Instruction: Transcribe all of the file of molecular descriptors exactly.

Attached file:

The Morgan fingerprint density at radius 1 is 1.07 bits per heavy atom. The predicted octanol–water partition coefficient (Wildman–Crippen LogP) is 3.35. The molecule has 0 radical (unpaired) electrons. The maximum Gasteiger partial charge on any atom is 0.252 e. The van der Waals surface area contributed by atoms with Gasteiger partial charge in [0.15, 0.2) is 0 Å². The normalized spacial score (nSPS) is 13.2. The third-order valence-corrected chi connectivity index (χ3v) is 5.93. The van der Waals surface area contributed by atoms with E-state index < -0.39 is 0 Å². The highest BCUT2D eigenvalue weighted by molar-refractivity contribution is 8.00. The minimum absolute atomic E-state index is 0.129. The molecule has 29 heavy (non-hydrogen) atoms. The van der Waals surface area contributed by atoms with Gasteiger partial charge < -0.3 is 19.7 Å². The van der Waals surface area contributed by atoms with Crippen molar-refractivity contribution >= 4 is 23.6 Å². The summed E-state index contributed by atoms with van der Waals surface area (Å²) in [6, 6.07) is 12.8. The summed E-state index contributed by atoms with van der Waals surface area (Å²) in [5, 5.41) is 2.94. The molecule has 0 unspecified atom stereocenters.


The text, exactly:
The Morgan fingerprint density at radius 1 is 1.07 bits per heavy atom. The predicted octanol–water partition coefficient (Wildman–Crippen LogP) is 3.35. The molecule has 0 radical (unpaired) electrons. The maximum Gasteiger partial charge on any atom is 0.252 e. The van der Waals surface area contributed by atoms with Gasteiger partial charge in [0.15, 0.2) is 0 Å². The normalized spacial score (nSPS) is 13.2. The third-order valence-corrected chi connectivity index (χ3v) is 5.93. The van der Waals surface area contributed by atoms with E-state index < -0.39 is 0 Å². The highest BCUT2D eigenvalue weighted by molar-refractivity contribution is 8.00. The minimum absolute atomic E-state index is 0.129. The molecule has 29 heavy (non-hydrogen) atoms. The van der Waals surface area contributed by atoms with Gasteiger partial charge < -0.3 is 19.7 Å². The van der Waals surface area contributed by atoms with Crippen molar-refractivity contribution >= 4 is 23.6 Å². The summed E-state index contributed by atoms with van der Waals surface area (Å²) in [6, 6.07) is 12.8. The summed E-state index contributed by atoms with van der Waals surface area (Å²) in [5, 5.41) is 2.94. The molecule has 0 unspecified atom stereocenters.